Resident Evil: Apocalypse
Milla is game for another go-around, but this horror/action hybrid just fires blanks
By Devin D. O'Leary
Resident Evil: Apocalypse
Directed by Alexander Witt
Cast: Milla Jovovich, Sienna Guillory, Oded Fehr
The first Resident Evil film was based on a popular video game of the same name. The video game featured assorted characters running around firing weapons into unending hoards of undead zombies. The movie was pretty much the same thing. Nonetheless, it came across as decent B-movie fun thanks to a simple script, a bit of visual flair from director W.S. Anderson (Mortal Kombat, Alien vs. Predator) and a seriously sexy turn by star Milla Jovovich (The Fifth Element, The Messenger: The Story of Joan of Arc). Since the video game spawned a series of sequels, it was only natural that the movie would follow suit. Hence, two years on down the line, we are faced with the horrors of Resident Evil: Apocalypse.
In the first film, an amnesiac security specialist named Alice (Jovovich) found herself trapped inside a secret underground lab run by the greedy global Umbrella Corporation. As luck would have it, there was also a nasty virus running loose that turned people into flesh-hungry zombies. You pretty much know the results: People got bitten, zombies got shot, we all had a good time.
With RE: Apocalypse, Alice has escaped from the lab to find surrounding Raccoon City (don't ask) similarly overrun with zombie legions. Seems that the corporate overlords of Umbrella, who make Ken Lay look like Michael Moore, have sealed off the city and intend to cover up their little boo-boo with a tactical nuclear strike come dawn. (Which is as good an argument as any for not allowing Halliburton anywhere near the military.)
With the help of a sexy female cop (Sienna Guillory, Love Actually), a sexy male cop (Oded Fehr, The Mummy) and a wisecracking black guy (Mike Epps, Next Friday), Alice formulates a plan to blast her way out of the embattled Raccoon City. Naturally, Umbrella doesn't like this idea and sends a giant mutated supersoldier (which they, conveniently, have handy) to take Alice out once and for all.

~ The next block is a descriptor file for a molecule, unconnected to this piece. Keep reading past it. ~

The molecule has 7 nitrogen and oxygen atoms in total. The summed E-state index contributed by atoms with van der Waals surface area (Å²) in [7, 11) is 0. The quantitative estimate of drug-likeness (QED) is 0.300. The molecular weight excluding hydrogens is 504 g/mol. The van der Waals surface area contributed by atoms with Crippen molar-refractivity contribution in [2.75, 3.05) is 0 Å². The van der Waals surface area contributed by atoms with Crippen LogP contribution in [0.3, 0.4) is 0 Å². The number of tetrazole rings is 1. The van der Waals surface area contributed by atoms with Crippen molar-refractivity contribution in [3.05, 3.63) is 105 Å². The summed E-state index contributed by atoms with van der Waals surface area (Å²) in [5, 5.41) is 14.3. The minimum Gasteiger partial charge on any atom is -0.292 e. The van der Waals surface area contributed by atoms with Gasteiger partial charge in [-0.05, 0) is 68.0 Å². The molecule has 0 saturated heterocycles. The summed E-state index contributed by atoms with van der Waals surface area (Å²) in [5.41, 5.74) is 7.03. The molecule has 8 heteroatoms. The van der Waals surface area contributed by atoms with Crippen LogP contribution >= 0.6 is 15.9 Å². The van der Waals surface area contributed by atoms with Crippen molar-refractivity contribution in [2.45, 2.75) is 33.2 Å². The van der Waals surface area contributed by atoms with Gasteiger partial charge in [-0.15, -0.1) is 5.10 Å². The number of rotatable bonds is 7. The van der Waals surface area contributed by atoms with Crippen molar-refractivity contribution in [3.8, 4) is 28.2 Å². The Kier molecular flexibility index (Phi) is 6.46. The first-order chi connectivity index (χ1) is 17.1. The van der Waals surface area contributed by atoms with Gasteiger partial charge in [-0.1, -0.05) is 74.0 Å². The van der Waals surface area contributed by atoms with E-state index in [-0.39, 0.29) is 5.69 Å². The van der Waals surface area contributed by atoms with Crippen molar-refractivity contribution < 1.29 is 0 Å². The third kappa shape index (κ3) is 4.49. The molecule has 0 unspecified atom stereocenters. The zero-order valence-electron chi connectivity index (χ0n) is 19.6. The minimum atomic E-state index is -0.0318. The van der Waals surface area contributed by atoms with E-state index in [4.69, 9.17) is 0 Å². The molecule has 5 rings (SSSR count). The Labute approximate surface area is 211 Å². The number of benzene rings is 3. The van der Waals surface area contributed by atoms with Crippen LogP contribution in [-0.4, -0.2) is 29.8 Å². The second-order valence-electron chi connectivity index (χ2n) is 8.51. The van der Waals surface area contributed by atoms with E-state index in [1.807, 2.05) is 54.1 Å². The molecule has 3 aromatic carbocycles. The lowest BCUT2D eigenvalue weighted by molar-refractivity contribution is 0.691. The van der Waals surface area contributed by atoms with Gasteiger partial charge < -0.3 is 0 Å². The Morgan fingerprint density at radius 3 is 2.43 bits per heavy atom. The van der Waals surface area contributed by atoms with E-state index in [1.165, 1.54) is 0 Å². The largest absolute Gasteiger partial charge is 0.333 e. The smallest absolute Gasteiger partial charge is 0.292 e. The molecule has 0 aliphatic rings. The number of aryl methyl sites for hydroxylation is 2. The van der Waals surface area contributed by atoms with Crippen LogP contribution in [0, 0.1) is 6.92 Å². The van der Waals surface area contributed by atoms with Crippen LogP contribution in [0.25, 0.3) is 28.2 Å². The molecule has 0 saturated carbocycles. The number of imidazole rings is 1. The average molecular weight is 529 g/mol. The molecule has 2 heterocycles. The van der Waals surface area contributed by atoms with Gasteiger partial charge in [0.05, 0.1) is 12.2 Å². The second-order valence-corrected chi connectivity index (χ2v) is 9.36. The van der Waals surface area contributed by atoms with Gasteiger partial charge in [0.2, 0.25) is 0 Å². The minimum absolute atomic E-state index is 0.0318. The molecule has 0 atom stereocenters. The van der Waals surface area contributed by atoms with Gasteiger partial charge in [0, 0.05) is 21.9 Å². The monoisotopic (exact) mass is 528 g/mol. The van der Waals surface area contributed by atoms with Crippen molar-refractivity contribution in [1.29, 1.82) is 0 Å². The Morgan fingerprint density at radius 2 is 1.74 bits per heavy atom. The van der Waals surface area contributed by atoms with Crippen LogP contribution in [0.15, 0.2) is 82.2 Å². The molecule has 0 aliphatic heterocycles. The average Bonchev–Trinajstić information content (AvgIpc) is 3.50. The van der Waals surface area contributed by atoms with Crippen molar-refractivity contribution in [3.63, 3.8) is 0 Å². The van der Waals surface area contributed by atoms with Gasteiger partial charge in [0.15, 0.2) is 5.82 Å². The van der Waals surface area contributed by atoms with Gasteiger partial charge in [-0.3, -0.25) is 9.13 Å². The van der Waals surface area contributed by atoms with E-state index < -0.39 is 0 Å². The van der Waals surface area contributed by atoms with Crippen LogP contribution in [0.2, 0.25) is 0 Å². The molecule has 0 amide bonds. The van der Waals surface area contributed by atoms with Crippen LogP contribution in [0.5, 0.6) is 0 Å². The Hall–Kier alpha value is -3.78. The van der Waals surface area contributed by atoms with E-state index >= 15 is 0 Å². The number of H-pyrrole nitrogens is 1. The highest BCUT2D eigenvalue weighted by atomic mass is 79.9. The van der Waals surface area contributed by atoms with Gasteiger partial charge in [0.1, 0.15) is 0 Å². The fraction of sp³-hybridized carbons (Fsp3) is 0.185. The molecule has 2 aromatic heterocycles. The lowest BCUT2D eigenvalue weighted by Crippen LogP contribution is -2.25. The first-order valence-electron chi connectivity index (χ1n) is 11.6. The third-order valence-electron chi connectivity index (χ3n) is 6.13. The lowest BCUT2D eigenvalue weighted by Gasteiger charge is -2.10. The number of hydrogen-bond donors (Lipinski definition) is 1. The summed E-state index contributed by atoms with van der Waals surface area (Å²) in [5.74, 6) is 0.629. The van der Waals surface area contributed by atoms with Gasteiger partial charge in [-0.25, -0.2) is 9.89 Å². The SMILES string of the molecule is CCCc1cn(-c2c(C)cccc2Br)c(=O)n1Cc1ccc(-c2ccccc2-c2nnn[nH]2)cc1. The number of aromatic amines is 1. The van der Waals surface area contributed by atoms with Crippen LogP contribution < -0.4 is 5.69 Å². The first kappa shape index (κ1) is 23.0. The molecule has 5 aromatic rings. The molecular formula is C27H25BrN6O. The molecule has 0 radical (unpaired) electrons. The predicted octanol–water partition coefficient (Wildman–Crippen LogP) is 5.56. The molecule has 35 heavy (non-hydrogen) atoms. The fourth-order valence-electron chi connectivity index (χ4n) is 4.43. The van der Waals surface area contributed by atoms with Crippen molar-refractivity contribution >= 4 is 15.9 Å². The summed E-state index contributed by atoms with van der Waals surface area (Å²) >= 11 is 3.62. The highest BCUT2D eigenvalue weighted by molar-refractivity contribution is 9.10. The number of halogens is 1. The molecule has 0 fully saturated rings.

Resident Evil: Apocalypse isn't the most user-friendly of films. It doesn't bother with such niceties as plot and character. Basically, things just start happening and don't friggin' stop for an hour and a half. Bullets whiz, buildings explode, fists fly, zombies attack, weird monsters appear out of nowhere. It certainly gives viewers their money's worth in terms of bombastic, speaker-rattling action, but it's a shame no one involved in making the film seemed to understand the word “pacing.” You can't build a roller coaster with all downhill slopes. Apocalypse is all furious action without so much as a breather to put it all in perspective. “What the hell is happening and why?” you ask between fistfuls of popcorn. “Shut up and watch the hot girl in the miniskirt shoot the machine gun!” replies the film.
At least initially, director Alexander Witt (a first-timer used to doing second unit directing) seems to infuse the film with an interesting visual style. The film has a high-tech multimedia look to it, incorporating video footage, surveillance cameras, computer screens and more to capture the feel of the film's digital source material. For a while, it works. In the end, though, Witt surrenders to it all in a fit of spastic stylistics. The final battle scene between Alice and that monstrous supersoldier with the S&M fashion sense and the mashed potatoes for a face is nothing more than an incomprehensible blur of color. I have no idea what happened in that scene. Was it two people fighting? Two monkeys humping? A badly filmed presidential debate between George Bush and John Kerry? Your guess is as good as mine.
Diehard fans of the video game series might get a small thrill or two out of seeing assorted locations, characters and beasties that they recognize. Those looking for a solid horror movie (or even the guilty, adrenaline-driven pleasure of the first flick), however, will get nothing more than a headache in exchange for pumping eight dollars in quarters into the box office.
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